Pilots Down

Canada’s most up-to-date aircraft in 1939 was the Northrop Delta, manufactured under licence by Canadian Vickers Ltd. in Montreal. It was about the size of a de Havilland DHC-3 Otter—a large, single-engine, low-wing monoplane, powerful and fast. Although noisy and said to be nose-heavy, the Delta was a versatile aircraft and pilots generally spoke...
  • 70th Anniversary of D-Day, 1944-2014

    May 1, 2014 by Legion Magazine
    Commemorations for the 70th anniversary of the Normandy Campaign will soon be underway. Here are a few facts, quotes and graphics on D-Day....
  • Far East Flyers

    March 28, 2014 by Hugh A. Halliday
    In December 1939, Britain had undertaken to form distinct Royal Canadian Air Force squadrons overseas, manned as far as possible by Canadian graduates of the British Commonwealth Air Training Plan. By July 1940, with France defeated, Italy an enemy, Japan threatening and Britain itself threatened...
  • Lost In The Azores

    January 28, 2014 by Hugh A. Halliday
    Members of the Lost Legion—Royal Canadian Air Force personnel who served overseas in British rather than Canadian units—saw many harsh or uncomfortable places, from Russia to Southeast Asia. Some locations, however, were quite delightful, including the Azores in the Atlantic...
  • The Search For Henry Cleary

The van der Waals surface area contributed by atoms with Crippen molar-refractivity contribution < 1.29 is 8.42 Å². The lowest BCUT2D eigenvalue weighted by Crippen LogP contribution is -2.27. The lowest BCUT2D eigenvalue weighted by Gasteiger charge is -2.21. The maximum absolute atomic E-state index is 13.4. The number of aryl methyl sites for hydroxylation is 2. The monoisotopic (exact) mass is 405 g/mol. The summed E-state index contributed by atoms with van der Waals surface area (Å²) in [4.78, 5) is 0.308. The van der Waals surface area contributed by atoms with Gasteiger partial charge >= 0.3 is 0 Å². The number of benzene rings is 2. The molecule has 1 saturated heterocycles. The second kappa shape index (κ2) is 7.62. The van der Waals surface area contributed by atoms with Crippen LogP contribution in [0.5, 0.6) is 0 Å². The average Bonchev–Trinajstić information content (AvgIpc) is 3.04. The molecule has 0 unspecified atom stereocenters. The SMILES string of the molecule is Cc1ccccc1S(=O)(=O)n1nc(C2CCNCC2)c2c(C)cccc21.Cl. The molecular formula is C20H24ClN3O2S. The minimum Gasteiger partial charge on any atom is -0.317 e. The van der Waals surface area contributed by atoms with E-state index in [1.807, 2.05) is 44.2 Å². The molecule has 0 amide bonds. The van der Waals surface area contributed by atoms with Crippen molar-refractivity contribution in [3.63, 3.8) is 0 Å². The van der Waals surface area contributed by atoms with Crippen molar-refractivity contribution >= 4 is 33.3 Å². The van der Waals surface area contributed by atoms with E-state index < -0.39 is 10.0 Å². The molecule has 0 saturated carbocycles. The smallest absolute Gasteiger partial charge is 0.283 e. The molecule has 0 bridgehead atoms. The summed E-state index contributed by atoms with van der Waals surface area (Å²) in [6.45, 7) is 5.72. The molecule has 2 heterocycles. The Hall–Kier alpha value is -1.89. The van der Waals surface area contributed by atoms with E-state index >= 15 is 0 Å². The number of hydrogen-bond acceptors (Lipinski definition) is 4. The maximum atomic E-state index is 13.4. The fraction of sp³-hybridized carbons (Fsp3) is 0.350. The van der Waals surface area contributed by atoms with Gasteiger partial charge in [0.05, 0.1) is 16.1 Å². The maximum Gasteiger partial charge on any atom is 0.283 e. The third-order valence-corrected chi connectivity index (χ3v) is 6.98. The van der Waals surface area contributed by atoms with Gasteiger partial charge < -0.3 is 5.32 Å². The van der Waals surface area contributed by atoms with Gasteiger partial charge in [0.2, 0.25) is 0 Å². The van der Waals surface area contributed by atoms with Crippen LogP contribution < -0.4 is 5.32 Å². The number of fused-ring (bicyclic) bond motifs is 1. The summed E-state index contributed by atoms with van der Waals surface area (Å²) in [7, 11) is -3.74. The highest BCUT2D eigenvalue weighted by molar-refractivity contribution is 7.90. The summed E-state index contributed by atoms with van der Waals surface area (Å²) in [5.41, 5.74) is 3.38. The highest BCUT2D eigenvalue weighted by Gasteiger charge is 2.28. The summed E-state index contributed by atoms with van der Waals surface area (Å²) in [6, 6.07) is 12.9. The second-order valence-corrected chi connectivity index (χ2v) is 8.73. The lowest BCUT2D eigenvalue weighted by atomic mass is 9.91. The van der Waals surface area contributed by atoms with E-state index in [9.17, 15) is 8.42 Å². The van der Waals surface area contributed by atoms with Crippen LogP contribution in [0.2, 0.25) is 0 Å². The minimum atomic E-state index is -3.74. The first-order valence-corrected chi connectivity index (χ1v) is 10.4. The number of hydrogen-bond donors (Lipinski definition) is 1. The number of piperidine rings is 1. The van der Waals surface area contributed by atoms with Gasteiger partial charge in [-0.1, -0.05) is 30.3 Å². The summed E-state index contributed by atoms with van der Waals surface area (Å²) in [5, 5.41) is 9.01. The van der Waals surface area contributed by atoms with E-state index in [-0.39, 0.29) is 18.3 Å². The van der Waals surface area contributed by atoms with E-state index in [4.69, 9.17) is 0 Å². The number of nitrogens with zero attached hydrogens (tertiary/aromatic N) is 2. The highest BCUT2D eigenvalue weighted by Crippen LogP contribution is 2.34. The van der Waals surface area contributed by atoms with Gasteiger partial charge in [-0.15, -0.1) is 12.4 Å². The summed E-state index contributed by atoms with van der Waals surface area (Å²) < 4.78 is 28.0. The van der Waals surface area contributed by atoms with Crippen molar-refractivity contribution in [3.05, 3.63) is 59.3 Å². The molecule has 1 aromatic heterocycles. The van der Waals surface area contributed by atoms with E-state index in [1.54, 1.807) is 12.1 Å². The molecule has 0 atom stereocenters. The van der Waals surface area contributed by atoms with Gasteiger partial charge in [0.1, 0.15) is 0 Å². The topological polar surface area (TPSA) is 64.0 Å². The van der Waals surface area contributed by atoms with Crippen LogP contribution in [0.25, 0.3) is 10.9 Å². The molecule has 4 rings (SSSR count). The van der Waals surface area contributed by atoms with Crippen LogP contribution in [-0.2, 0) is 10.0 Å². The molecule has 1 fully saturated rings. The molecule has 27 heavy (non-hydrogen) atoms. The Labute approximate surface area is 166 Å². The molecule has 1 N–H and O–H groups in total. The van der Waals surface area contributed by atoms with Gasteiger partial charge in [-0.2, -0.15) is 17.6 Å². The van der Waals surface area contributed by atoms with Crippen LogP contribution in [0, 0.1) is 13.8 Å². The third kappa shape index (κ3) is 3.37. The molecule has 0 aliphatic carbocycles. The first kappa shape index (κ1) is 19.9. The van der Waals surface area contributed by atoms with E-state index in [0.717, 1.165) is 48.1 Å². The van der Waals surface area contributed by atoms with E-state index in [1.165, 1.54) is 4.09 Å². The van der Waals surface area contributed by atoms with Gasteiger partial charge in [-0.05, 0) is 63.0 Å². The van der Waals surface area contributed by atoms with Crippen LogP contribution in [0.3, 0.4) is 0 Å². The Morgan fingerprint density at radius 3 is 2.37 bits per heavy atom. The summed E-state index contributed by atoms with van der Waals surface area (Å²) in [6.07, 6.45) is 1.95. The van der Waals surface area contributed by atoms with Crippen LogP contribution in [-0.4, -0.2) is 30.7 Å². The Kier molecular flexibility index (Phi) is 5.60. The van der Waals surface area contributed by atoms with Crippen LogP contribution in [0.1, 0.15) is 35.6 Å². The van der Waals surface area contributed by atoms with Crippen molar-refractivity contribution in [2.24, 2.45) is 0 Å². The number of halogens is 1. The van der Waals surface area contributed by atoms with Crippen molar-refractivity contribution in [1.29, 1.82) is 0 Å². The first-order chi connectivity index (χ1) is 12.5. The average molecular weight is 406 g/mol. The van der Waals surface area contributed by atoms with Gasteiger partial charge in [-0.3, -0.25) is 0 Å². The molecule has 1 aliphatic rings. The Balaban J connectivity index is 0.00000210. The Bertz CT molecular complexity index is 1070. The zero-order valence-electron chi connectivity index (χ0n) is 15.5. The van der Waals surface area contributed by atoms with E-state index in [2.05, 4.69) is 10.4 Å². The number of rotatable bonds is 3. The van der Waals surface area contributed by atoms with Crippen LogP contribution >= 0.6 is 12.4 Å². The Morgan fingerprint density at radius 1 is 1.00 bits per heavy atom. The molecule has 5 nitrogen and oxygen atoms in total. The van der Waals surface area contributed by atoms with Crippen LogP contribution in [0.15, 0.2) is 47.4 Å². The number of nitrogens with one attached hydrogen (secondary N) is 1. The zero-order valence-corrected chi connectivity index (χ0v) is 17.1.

November 28, 2013 by Hugh A. Halliday
    With his Spitfire damaged by flak, Flight Lieutenant Henry Cleary was forced to land in, or parachute into occupied France. Cleary evaded capture, but not for long. Earlier this year, his niece, Maureen Pospiech of Niagara-on-the-Lake contacted Legion Magazine, looking for a home for her uncle’s...
  • Killing MiGs In Korea

    September 24, 2013 by Hugh A. Halliday
    It may suprise some that all three branches of the Canadian armed forces were busy in the cold, turbulent air over Korea between 1950 and 1953. Their experiences are not well known, but they did their duty by attacking ground targets and engaging MiG-15s. The transpacific...
  • Operation Hawk: The Korean Airlift

    August 7, 2013 by Hugh A. Halliday
    In 1947, while Prime Minister Mackenzie King was in London, his Minister of Foreign Affairs (and chosen successor), Louis St-Laurent, consented to Canadian participation on the United Nations Temporary Commission of Korea (UNTOK). On his return to Canada, King furiously confronted St-Laurent. He wanted no...
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